However, not all of these stories are accurate. Some of them were invented years after the fact, then repeated so many times that people came to accept them as truth. Some are not exactly untrue, but they're reductive. Some are actively harmful. Yet people who write about classical music continue to recycle the same phrases and factoids because that's what their readers expect.
People who study the history of classical music (that is, musicologists like myself) know this is a problem. For example, I specialize in how people talk about the music of Felix Mendelssohn. Even today, you'll read people describing his work as pretty, but not deep. It's formally clear, but it lacks the soul of Beethoven or Brahms. It's more Classical than Romantic, and so on. These descriptions then get linked to his biography: Mendelssohn had a happy life, so he didn't experience enough pain to create true art. (SPOILER: Mendelssohn did in fact experience pain.)
The "Happy Felix" cliché has a troubling history. One main reason why Mendelssohn is called superficial is that Richard Wagner said he was...in a scathing essay against Jews in music. It was a way for Wagner to deny Jewish composers their humanity; their music may seem good, he claimed, but since they lack souls, their music can never be more than an imitation of true art, and the evidence is in the music itself. Can't you hear it?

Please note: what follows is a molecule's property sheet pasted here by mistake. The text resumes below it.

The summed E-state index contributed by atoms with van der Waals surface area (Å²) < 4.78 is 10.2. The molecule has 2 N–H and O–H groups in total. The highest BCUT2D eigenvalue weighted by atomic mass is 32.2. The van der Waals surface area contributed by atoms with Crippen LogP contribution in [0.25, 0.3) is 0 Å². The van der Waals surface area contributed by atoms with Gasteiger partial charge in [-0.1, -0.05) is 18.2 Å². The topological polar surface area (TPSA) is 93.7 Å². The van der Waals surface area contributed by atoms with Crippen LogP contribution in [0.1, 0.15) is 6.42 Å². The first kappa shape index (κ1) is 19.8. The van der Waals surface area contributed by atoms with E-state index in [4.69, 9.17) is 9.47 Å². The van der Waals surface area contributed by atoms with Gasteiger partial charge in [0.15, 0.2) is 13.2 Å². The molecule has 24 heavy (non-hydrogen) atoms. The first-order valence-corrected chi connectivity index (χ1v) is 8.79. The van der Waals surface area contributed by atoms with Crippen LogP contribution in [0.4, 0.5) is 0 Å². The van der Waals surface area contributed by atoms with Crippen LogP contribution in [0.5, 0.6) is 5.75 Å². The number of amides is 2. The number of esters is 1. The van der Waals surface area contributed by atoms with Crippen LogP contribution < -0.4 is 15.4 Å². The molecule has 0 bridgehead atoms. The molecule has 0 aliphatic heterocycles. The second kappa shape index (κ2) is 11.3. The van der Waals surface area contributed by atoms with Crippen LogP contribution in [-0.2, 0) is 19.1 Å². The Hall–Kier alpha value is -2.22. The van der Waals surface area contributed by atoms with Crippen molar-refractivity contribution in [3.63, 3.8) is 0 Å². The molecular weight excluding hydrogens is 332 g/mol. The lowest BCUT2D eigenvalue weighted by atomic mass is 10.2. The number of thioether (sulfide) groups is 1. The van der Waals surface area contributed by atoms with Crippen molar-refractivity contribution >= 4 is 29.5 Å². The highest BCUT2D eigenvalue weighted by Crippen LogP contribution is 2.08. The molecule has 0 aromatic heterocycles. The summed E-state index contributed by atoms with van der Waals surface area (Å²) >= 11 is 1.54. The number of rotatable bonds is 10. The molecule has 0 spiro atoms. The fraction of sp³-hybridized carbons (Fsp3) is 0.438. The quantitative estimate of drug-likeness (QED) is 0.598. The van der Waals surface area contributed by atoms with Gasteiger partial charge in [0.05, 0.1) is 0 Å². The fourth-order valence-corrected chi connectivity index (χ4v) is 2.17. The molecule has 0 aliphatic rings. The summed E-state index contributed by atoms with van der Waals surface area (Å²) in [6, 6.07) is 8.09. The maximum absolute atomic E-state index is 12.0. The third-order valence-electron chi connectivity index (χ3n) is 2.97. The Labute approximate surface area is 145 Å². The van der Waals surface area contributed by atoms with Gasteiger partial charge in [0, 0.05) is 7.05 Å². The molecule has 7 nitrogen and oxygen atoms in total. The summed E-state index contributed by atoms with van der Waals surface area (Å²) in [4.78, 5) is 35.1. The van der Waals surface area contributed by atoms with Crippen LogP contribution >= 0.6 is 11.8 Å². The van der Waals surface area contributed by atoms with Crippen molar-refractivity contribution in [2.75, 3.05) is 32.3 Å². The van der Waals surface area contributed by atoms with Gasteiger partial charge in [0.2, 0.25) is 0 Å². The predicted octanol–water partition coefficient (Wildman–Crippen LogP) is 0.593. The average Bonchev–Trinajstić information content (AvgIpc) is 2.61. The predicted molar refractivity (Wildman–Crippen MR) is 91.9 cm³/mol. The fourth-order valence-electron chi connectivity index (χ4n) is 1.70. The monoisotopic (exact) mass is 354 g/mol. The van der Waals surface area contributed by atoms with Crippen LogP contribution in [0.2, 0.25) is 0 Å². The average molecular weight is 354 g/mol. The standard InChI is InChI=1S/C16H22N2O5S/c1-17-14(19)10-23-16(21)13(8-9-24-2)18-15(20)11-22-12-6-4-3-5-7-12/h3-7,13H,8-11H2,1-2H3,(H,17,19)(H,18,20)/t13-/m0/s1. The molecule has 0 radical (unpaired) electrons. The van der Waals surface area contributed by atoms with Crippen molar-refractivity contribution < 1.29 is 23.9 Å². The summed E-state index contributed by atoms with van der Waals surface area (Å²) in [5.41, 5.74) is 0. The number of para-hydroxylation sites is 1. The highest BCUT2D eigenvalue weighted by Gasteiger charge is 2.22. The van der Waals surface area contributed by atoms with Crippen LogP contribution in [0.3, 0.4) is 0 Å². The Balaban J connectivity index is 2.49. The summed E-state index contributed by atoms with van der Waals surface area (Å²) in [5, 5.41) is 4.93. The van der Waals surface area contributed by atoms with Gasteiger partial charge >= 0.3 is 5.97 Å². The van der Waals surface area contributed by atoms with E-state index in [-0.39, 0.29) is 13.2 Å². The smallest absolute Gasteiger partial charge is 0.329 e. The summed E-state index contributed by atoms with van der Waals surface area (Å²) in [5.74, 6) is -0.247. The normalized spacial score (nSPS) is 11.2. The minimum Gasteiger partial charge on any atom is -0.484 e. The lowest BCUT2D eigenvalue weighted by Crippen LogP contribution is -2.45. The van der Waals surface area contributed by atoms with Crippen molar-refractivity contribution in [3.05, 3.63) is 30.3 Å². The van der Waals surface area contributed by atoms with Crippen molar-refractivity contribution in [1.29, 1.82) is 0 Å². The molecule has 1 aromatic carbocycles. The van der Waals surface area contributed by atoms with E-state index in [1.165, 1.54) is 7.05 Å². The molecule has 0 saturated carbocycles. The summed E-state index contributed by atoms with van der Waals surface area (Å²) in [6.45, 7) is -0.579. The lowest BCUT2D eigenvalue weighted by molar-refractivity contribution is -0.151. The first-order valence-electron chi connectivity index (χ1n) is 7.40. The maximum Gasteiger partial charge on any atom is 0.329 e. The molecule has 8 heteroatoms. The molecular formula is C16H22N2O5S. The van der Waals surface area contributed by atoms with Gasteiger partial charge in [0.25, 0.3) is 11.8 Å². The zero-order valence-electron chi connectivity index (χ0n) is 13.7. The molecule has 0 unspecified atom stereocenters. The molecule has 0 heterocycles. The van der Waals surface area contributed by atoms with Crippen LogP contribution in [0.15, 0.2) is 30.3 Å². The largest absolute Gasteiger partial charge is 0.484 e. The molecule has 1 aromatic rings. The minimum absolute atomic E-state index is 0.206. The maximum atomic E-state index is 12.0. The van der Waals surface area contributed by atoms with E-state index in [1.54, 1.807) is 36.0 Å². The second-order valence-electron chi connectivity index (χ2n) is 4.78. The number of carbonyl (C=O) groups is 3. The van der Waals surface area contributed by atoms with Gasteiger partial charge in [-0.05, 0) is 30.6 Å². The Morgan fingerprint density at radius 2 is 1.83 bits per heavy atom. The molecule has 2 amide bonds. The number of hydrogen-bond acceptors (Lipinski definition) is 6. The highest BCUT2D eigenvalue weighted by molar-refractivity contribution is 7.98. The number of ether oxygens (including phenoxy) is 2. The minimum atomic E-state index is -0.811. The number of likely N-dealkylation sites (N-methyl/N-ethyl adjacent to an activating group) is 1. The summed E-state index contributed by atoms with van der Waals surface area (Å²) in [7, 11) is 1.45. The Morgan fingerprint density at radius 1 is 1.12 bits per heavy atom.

Now, not everyone who says Mendelssohn's music lacks depth is being anti-Semitic. Wagner's comments filtered through the centuries, becoming more innocuous as people repeated these ideas so often that they mistook them for historical fact. But there's no reason for writers to continue resorting to the same few phrases when we should know better.
That brings us to the purpose of this blog. Here, I'll be collecting published articles that resort to lazy clichés and debunked anecdotes when writing about classical music. I'll point out what's wrong, and I'll propose alternatives. Moreover, I'll do so without using jargon or resorting to abstract academic theories. My aim is to reach that broader audience who loves classical music but didn't major in it in college, the same audience that these articles are trying to speak to.
Please send me classical music clichés as you find them, and I'll publish them on this blog. I am also open to having guest posts. There are plenty of examples to keep us going for awhile, but my ultimate goal is that this blog will no longer be necessary because writers will find more accurate (and more original) ways to write about music. Enjoy!